We don’t like the word old. We also don’t like the words elderly, senior, “getting on in years”, aged, “no spring chicken”, older, “not getting any younger”, etc. You get the idea. The value of youth is extolled, while the value of old age is scorned. Nobody wants to admit to getting “old”. When you talk about solutions to help people adapt to the inevitable repercussions of aging, they reply, “I’m not ready for that yet.”, or “That’s for old people.” Think of the things that get better with age. With age comes wisdom. (Or at least it should!) Why do so many people want to stick their heads in the sand when it comes to preparing their homes so that they can live safely and comfortably in them for the rest of their lives? I get the impression that people think that if they install a grab bar in their bathroom or add an extra handrail on their stairs they are surrendering to the onslaught of old age, never to return. I prefer to say they are showing wisdom. We are encouraged to plan ahead for every other eventuality in life. We are encouraged to get our financial house in order for retirement, why not our physical house?

Having a home that is safe, accessible, comfortable, and beautiful is one of the best investments you can make in your retirement. Those who turn a blind eye to the fact that most of us live in Peter Pan Housing (Housing built for people who never grow old!) frequently find themselves suddenly facing the fact that they can no longer live there after a fall or other traumatic event. Decisions made when facing a crisis are almost universally bad decisions. Don’t wait until there is a crisis! Make plans now to have a home that will serve you throughout your life. I believe that all homes should be built using Universal or Lifespan Design. Since only 15% of us go through life without experiencing some form of mobility challenge at some point in our life, it makes sense to build homes that don’t present barriers to entry or movement throughout the home.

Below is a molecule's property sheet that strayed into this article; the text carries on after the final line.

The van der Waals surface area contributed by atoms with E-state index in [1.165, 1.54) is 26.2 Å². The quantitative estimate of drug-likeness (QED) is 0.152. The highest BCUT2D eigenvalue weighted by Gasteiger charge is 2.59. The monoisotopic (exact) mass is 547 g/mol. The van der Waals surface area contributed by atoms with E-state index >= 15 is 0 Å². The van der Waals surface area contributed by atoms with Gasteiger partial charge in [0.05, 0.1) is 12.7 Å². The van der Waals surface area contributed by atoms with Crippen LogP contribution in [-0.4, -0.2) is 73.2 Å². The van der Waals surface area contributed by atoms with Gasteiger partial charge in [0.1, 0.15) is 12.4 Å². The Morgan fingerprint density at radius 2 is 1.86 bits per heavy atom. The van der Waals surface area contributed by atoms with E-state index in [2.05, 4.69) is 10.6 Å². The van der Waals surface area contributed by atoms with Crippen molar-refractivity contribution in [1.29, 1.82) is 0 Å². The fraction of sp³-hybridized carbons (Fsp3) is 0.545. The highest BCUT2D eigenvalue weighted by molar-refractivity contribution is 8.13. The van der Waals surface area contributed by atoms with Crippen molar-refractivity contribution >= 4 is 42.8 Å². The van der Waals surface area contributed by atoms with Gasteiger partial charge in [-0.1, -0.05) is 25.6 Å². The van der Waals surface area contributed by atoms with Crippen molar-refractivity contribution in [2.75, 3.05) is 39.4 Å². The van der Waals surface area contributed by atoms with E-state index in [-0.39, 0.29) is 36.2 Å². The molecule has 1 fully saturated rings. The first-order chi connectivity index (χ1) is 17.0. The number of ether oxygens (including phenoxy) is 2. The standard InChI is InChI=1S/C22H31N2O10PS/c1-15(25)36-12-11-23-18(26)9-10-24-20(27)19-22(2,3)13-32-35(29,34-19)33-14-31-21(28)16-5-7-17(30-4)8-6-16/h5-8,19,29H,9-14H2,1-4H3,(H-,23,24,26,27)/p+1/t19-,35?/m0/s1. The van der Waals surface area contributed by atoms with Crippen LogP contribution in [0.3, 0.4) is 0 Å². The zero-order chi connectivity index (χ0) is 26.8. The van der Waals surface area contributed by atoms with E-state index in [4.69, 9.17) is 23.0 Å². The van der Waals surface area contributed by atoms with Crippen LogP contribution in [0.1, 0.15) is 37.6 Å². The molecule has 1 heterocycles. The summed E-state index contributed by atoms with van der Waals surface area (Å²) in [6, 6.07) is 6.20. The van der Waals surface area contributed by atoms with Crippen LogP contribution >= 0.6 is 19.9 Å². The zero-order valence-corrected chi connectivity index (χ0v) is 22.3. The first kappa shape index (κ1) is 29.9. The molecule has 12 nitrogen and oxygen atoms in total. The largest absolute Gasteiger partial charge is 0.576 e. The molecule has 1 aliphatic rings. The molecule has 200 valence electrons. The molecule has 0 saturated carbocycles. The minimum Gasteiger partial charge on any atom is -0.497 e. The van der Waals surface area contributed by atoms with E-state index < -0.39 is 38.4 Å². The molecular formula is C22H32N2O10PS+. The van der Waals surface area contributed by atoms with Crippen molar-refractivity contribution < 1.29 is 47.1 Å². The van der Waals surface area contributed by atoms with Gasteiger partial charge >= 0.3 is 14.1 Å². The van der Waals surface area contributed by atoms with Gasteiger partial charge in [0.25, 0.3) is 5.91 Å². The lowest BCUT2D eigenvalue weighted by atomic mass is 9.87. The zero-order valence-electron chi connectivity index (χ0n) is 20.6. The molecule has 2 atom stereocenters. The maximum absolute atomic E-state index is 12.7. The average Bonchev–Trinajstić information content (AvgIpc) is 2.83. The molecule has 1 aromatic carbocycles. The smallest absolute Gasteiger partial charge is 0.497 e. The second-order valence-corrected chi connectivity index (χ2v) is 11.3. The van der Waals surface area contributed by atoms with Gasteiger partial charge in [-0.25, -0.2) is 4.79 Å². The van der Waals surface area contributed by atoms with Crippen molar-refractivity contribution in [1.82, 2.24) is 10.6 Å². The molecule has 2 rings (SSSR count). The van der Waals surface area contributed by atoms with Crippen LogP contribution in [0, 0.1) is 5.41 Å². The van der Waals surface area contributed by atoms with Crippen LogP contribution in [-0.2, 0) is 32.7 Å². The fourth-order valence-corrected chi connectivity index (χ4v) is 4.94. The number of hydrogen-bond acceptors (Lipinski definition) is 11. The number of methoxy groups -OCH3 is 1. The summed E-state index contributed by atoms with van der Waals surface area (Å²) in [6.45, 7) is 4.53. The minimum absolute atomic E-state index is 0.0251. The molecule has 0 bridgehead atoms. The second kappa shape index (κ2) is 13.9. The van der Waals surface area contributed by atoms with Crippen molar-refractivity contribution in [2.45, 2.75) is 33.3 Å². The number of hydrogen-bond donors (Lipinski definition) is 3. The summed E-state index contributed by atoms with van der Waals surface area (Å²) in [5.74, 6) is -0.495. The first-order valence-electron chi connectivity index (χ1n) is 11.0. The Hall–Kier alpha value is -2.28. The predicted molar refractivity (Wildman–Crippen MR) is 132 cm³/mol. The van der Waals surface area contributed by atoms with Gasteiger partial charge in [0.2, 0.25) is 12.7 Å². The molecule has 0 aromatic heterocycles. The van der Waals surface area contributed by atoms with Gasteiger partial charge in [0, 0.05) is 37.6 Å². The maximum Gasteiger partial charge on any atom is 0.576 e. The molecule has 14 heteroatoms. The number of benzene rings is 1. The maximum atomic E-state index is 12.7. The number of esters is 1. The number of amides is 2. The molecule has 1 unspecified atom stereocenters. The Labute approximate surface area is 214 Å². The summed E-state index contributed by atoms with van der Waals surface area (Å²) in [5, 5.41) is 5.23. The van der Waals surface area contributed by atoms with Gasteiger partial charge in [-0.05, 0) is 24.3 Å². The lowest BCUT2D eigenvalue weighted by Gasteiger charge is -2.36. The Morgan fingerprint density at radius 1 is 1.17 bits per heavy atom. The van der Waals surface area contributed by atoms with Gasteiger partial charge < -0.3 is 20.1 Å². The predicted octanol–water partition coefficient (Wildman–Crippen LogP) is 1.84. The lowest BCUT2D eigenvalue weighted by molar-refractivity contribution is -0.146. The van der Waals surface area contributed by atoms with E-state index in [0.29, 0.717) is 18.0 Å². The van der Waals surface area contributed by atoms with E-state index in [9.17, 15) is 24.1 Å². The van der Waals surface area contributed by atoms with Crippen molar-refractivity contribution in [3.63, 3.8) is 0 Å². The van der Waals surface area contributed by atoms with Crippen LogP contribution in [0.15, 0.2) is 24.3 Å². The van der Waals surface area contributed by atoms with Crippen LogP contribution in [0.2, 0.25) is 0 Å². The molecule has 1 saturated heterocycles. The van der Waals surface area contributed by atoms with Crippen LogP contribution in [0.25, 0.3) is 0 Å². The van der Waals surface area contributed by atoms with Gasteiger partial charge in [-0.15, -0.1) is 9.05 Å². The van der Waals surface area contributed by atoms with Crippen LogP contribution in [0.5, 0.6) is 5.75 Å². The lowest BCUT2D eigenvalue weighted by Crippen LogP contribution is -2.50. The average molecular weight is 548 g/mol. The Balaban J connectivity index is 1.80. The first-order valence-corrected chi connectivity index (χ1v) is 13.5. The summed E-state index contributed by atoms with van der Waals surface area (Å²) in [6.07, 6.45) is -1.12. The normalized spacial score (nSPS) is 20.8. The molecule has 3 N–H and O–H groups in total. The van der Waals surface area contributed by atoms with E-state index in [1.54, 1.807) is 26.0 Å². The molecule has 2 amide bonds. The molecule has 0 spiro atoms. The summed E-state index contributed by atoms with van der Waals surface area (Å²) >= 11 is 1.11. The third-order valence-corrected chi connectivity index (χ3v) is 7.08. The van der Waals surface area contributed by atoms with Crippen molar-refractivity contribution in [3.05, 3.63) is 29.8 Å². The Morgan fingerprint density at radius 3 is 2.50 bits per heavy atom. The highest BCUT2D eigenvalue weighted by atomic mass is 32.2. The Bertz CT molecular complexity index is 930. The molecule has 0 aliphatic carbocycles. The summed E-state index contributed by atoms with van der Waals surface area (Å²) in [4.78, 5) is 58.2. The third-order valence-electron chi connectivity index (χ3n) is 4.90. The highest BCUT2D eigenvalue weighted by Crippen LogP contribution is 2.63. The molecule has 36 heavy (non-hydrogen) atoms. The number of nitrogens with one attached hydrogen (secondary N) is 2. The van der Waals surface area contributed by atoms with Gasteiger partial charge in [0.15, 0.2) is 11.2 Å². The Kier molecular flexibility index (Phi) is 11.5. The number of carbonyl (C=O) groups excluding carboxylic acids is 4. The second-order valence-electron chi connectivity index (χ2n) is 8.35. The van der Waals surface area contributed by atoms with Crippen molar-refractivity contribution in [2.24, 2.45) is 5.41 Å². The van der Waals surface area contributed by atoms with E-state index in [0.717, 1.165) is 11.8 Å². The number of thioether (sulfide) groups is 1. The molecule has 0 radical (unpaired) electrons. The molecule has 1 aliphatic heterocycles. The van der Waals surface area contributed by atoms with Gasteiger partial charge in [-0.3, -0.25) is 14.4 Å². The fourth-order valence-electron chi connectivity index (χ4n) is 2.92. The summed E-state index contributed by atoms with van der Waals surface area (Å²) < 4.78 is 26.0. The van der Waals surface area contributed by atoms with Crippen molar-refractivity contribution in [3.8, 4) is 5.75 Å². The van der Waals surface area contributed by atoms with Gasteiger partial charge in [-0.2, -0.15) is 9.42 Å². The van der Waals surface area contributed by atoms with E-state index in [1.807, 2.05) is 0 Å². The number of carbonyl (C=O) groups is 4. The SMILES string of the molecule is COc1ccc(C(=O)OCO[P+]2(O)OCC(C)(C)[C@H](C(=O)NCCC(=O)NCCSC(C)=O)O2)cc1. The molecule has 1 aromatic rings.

You may be surprised to learn how simple it is to have a home that is accessible to all people. The simple act of installing 3’ wide doors throughout the home can make a huge difference in access not just for those who use a wheelchair or walker but also for everyday use. (And for those moving the furniture in or out!) The price difference between a 2’ wide door and a 3’ wide door is negligible when compared with the price of replacing it later. There are many examples of simple and inexpensive changes that can be made to make our homes more user friendly, but the first change that must be made is in our thinking.

Take a few minutes to think about your home and what it means to you. If it is a place you love and feel comfortable in, what changes can you make to make it a home for a lifetime? If you need help with planning, get in touch with us. We can help. A good place to start is with the Aging in Place Planning Guide. You can download it from our website at www.solidrockenterprises.com or you can call us at 540-384-2064 and we will be happy to send you a copy. Thank you for reading Housing Matters.

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